March for Our Lives The nation’s capital has been preparing for weeks. Today, the voices will rise

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WASHINGTON, DC - MARCH 24: People gather early in front of the stage before the start of the March for Our Lives rally on Saturday, March 24, 2018, in Washington, D.C. (Photo by Salwan Georges/The Washington Post)

Students, teachers, parents and survivors of mass shootings streamed into Washington Saturday for the March for Our Lives, a demonstration against gun violence that could draw hundreds of thousands of protesters to the nation’s capital.

The march is part of a surge of political activism that has transformed America’s entrenched debate over gun violence. It was organized by students who survived the mass shooting last month at Marjory Stoneman Douglas High School in Parkland, Fla., who hope to succeed where many adults have failed: By forcing Congress to pass a comprehensive gun-control bill that will improve school safety.

Hundreds of sister protests are taking place in cities across the U.S., including Philadelphia, New York, Chicago and Los Angeles. The main demonstration in Washington is scheduled to run from noon to 3 p.m. on Pennsylvania Avenue.

Many were crowding into downtown D.C. to stake out places at what promised to be less a march than a standing-room-only rally, with 20 speakers — all of them under 18 years old — and performances by celebrities including Ariana Grande, Common, Miley Cyrus, Jennifer Hudson, Vic Mensa, Lin-Manuel Miranda and Ben Platt.

Callie Stone, 18, was walking down Pennsylvania Avenue wearing a “Nasty Woman” denim jacket. With her was her mother, whom she had told her mother the previous day she wasn’t sure she wanted to raise children in a world where students fear going to school.

“But I said, ‘Look at you, at your generation — you all are bringing us hope,’” said her mother, Kelly Stone, 54.

Kelly Stone was in middle school in Canada in 1975 when a gunman killed two people and himself at Brampton Centennial Secondary School, which she went on to attend. The event has cast a long shadow over her life and that of her daughter, she said.

Nearly 200 have died in school shootings since the 1999 massacre at Columbine High School in Colorado, which left 13 dead and inaugurated a relentless, two-decade stretch of campus gun violence. During that period, more than 187,000 students attending at least 193 primary or secondary schools have experienced a shooting on campus during school hours, according to a Washington Post analysis.

Just five days ago, 16-year-old Jaelynn Willey was fatally shot at Great Mills High School in southern Maryland by a 17-year-old former boyfriend, who died as well. One other boy was injured in the gunfire.

For the roughly 100 students, alumni and parents from Great Mills High emerged from the escalator at the L’Enfant Plaza Metro station, the march had a raw immediacy.

“We are!” Emerson Schaeffer, 20, shouted into a megaphone.

“Great Mills!” cheered the crowd, decked out in their school colors, forest green and gold.

Willey was taken off life support two days ago. Schaeffer said he and friends had been thinking about attending the march even before the shooting.

“Then this happened,” he said, “and we said ‘Yep, we’re going.’”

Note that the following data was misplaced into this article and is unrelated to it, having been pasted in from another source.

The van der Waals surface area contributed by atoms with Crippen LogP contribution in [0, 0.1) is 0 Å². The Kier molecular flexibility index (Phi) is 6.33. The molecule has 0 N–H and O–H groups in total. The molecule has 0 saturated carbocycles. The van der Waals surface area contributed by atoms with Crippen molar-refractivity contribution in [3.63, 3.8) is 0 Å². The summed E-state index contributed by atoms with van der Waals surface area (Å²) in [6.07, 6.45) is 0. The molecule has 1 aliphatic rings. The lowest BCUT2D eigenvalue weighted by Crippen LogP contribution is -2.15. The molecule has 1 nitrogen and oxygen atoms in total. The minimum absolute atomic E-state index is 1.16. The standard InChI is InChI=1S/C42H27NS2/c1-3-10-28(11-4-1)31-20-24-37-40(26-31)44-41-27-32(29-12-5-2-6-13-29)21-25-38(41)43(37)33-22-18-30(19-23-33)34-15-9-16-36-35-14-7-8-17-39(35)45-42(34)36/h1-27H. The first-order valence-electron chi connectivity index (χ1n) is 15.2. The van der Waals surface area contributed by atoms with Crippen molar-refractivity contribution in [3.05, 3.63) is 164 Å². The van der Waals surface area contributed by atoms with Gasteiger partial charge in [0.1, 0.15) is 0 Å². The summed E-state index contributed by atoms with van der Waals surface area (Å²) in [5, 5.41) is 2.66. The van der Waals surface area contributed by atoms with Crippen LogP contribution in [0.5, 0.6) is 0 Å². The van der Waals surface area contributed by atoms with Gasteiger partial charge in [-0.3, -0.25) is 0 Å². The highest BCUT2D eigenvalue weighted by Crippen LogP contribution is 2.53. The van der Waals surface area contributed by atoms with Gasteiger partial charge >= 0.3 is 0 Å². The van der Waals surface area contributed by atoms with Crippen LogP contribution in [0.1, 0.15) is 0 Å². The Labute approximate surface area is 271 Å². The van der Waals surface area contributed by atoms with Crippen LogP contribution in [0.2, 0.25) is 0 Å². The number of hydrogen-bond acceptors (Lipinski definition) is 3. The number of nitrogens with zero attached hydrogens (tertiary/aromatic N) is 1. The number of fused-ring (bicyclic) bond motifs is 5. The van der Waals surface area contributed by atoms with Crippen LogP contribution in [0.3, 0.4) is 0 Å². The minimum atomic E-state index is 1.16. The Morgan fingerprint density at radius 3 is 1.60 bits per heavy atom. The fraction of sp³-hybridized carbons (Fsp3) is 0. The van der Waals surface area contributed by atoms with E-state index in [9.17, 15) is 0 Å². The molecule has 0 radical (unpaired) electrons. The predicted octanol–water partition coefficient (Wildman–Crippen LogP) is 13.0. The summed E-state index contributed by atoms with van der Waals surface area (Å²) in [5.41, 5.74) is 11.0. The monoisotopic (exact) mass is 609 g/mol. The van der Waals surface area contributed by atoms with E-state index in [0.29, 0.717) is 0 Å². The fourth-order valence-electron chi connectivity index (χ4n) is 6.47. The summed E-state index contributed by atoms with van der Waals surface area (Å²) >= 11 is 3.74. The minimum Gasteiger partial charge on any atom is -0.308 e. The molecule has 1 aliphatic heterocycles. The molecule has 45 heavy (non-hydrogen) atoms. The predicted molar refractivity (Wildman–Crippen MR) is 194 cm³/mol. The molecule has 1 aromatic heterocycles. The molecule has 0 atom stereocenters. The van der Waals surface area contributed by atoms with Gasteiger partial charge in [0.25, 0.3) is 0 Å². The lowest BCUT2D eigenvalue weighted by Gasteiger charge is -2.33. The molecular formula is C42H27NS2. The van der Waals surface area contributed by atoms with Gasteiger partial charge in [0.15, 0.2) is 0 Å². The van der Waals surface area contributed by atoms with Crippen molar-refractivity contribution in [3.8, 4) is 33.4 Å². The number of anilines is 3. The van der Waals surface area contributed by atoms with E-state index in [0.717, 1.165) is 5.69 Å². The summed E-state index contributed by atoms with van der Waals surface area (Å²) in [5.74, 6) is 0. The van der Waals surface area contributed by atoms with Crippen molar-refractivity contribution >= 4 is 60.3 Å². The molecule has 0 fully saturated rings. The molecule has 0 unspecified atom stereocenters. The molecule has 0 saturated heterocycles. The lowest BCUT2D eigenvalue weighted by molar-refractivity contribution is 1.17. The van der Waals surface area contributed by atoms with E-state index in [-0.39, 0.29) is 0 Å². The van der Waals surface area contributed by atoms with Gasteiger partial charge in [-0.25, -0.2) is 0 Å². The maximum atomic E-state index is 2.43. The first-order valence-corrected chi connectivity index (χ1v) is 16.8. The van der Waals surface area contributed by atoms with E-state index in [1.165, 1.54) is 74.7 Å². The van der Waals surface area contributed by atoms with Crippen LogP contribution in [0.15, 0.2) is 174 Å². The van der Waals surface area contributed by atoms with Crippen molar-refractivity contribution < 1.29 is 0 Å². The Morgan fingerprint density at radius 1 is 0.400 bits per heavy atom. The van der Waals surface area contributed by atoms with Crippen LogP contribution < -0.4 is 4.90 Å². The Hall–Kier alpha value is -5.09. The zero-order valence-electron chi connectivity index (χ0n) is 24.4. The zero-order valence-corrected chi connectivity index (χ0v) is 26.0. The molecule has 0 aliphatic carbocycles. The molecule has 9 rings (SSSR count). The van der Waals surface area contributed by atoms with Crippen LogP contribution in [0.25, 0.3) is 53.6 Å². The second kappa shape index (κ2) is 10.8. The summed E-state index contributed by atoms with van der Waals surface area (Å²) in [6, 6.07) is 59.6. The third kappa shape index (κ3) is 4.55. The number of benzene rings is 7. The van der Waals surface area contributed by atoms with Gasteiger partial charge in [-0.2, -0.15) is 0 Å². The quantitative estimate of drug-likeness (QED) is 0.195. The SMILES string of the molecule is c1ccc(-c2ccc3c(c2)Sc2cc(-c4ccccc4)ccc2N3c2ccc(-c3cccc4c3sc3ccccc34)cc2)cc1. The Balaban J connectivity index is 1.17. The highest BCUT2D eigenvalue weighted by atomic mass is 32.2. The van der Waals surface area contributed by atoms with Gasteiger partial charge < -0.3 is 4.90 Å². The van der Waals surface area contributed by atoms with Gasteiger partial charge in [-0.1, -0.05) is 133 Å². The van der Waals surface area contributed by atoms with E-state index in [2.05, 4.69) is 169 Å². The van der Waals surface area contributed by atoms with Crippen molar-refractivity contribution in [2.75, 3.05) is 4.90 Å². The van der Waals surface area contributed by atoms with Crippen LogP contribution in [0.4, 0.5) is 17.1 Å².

Authorities in the nation’s capital said they were taking extra security precautions, in part because many of the protesters are expected to be teenagers.

The Department of Homeland Security, working with D.C. police and the mayor’s office, has set up a system to notify demonstrators of warnings or detours. (Text “March 24” to 888-777 to sign up.) Those entering the main march area have to pass through security check points.

The March for Our Lives is today. Here’s what you need to know.

Medical tents staffed by volunteers line the march route, doubling as gathering points where people can find each other if accidentally separated. Water is being made available to protesters and food trucks would be nearby, organizers said.

“As the young men and women from Parkland, Florida, have been preparing for Saturday’s event, the District has been preparing to keep them safe here in Washington,” Mayor Muriel E. Bowser (D) said this week.

Bowser and other city officials held a pre-march “Rally for D.C. Lives” at Folger Park Saturday morning. Among the hundreds pouring into the park ahead of time were three students at National Collegiate Prep High School a charter school in Southeast Washington who lamented that gun violence in the poorest neighborhoods of the nation’s capital don’t command the same national publicity as that in Florida.

“As soon as stuff happened in Florida, everyone wanted to do something, but every week someone gets shot in D.C.,” said Nevaeh Williams, 16-year-old sophomore who lives in Anacostia. Her cousin was shot four years ago, and she stopped taking the train to school in eight grade.

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“My father has to pick me up and take me to school,” she said, “because he doesn’t think it’s safe for me.”

Their classmate Zoruan Harris, the quarterback for the football team, was fatally shot in 2016.

“When it happens in a school in a nice neighborhood, it’s shown nationwide but we don’t get that attention,” said Danielle Perkins, a 16-year-old junior whose step brother and friend’s older brother were shot in recent months.

Lamont Odoms, a 17-year-old junior, said he was tired of fearing for his live during his 30-minute walk to school.

“We are the ones most affected. We are tired of having silent voices,” he said.

Survivors of other mass shootings are also expected to attend.

Brandon Wolf, a survivor of the 2016 mass shooting at Pulse nightclub in Orlando, said he will attend the march as a representative of the Pulse victims, including his friend Christopher “Drew” Leinonen and Leinonen’s boyfriend, Juan Guerrero.